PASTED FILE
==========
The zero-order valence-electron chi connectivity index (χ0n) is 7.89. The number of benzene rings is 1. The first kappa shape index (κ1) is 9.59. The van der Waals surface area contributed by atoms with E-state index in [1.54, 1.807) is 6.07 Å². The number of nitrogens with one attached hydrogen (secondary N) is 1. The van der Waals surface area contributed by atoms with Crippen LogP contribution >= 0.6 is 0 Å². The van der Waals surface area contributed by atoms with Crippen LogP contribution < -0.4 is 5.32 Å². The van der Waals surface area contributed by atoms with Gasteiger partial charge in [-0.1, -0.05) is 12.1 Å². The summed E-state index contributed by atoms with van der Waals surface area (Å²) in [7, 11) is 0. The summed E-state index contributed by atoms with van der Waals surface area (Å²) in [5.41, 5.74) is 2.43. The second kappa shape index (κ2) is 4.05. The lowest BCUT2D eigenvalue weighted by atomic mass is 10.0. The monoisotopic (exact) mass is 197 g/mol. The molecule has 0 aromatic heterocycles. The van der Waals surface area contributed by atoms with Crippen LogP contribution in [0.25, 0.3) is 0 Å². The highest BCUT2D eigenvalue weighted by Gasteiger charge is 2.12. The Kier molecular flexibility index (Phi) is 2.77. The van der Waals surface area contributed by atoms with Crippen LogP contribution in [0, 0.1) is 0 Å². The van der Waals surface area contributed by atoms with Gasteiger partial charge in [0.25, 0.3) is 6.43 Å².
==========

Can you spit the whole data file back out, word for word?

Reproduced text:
The zero-order valence-electron chi connectivity index (χ0n) is 7.89. The number of benzene rings is 1. The first kappa shape index (κ1) is 9.59. The van der Waals surface area contributed by atoms with E-state index in [1.54, 1.807) is 6.07 Å². The number of nitrogens with one attached hydrogen (secondary N) is 1. The van der Waals surface area contributed by atoms with Crippen LogP contribution >= 0.6 is 0 Å². The van der Waals surface area contributed by atoms with Crippen LogP contribution < -0.4 is 5.32 Å². The van der Waals surface area contributed by atoms with Gasteiger partial charge in [-0.1, -0.05) is 12.1 Å². The summed E-state index contributed by atoms with van der Waals surface area (Å²) in [7, 11) is 0. The summed E-state index contributed by atoms with van der Waals surface area (Å²) in [5.41, 5.74) is 2.43. The second kappa shape index (κ2) is 4.05. The lowest BCUT2D eigenvalue weighted by atomic mass is 10.0. The monoisotopic (exact) mass is 197 g/mol. The molecule has 0 aromatic heterocycles. The van der Waals surface area contributed by atoms with Crippen LogP contribution in [0.25, 0.3) is 0 Å². The highest BCUT2D eigenvalue weighted by Gasteiger charge is 2.12. The Kier molecular flexibility index (Phi) is 2.77. The van der Waals surface area contributed by atoms with Crippen LogP contribution in [0, 0.1) is 0 Å². The van der Waals surface area contributed by atoms with Gasteiger partial charge in [0.25, 0.3) is 6.43 Å².